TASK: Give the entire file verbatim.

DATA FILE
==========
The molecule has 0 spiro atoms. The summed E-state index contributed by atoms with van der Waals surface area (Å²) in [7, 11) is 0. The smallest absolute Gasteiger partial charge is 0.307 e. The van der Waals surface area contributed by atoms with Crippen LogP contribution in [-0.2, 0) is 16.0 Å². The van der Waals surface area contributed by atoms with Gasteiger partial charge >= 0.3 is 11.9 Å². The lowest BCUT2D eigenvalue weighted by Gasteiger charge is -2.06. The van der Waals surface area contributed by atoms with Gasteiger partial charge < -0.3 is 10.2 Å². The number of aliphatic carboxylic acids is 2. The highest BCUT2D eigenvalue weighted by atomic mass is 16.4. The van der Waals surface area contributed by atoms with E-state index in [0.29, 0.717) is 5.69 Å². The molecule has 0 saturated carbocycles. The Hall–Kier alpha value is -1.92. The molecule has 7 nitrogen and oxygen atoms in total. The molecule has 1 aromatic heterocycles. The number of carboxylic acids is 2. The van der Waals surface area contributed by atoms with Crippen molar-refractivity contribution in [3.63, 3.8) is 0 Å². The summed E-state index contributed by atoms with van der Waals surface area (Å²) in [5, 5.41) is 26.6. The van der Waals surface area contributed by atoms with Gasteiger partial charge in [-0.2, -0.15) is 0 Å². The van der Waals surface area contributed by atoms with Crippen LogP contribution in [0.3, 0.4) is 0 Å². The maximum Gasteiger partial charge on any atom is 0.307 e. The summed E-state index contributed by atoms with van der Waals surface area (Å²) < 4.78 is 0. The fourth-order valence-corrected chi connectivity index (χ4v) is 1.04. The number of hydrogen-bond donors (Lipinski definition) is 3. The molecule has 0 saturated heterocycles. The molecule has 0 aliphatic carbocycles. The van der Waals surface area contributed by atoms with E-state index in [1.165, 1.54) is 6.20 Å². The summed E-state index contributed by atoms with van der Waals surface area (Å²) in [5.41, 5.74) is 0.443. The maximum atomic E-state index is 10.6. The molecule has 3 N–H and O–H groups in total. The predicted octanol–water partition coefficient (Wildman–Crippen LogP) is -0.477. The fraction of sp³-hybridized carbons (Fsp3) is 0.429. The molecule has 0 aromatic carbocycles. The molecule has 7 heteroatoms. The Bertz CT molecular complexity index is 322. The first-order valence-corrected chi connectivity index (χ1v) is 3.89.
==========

The molecule has 0 spiro atoms. The summed E-state index contributed by atoms with van der Waals surface area (Å²) in [7, 11) is 0. The smallest absolute Gasteiger partial charge is 0.307 e. The van der Waals surface area contributed by atoms with Crippen LogP contribution in [-0.2, 0) is 16.0 Å². The van der Waals surface area contributed by atoms with Gasteiger partial charge >= 0.3 is 11.9 Å². The lowest BCUT2D eigenvalue weighted by Gasteiger charge is -2.06. The van der Waals surface area contributed by atoms with Gasteiger partial charge < -0.3 is 10.2 Å². The number of aliphatic carboxylic acids is 2. The highest BCUT2D eigenvalue weighted by atomic mass is 16.4. The van der Waals surface area contributed by atoms with E-state index in [0.29, 0.717) is 5.69 Å². The molecule has 0 saturated carbocycles. The Hall–Kier alpha value is -1.92. The molecule has 7 nitrogen and oxygen atoms in total. The molecule has 1 aromatic heterocycles. The number of carboxylic acids is 2. The van der Waals surface area contributed by atoms with Crippen molar-refractivity contribution in [3.63, 3.8) is 0 Å². The summed E-state index contributed by atoms with van der Waals surface area (Å²) in [5, 5.41) is 26.6. The van der Waals surface area contributed by atoms with Gasteiger partial charge in [-0.2, -0.15) is 0 Å². The van der Waals surface area contributed by atoms with Crippen LogP contribution in [0.3, 0.4) is 0 Å². The maximum Gasteiger partial charge on any atom is 0.307 e. The summed E-state index contributed by atoms with van der Waals surface area (Å²) < 4.78 is 0. The fourth-order valence-corrected chi connectivity index (χ4v) is 1.04. The number of hydrogen-bond donors (Lipinski definition) is 3. The molecule has 0 saturated heterocycles. The molecule has 0 aliphatic carbocycles. The van der Waals surface area contributed by atoms with E-state index in [1.165, 1.54) is 6.20 Å². The summed E-state index contributed by atoms with van der Waals surface area (Å²) in [5.41, 5.74) is 0.443. The maximum atomic E-state index is 10.6. The molecule has 3 N–H and O–H groups in total. The predicted octanol–water partition coefficient (Wildman–Crippen LogP) is -0.477. The fraction of sp³-hybridized carbons (Fsp3) is 0.429. The molecule has 0 aromatic carbocycles. The molecule has 7 heteroatoms. The Bertz CT molecular complexity index is 322. The first-order valence-corrected chi connectivity index (χ1v) is 3.89.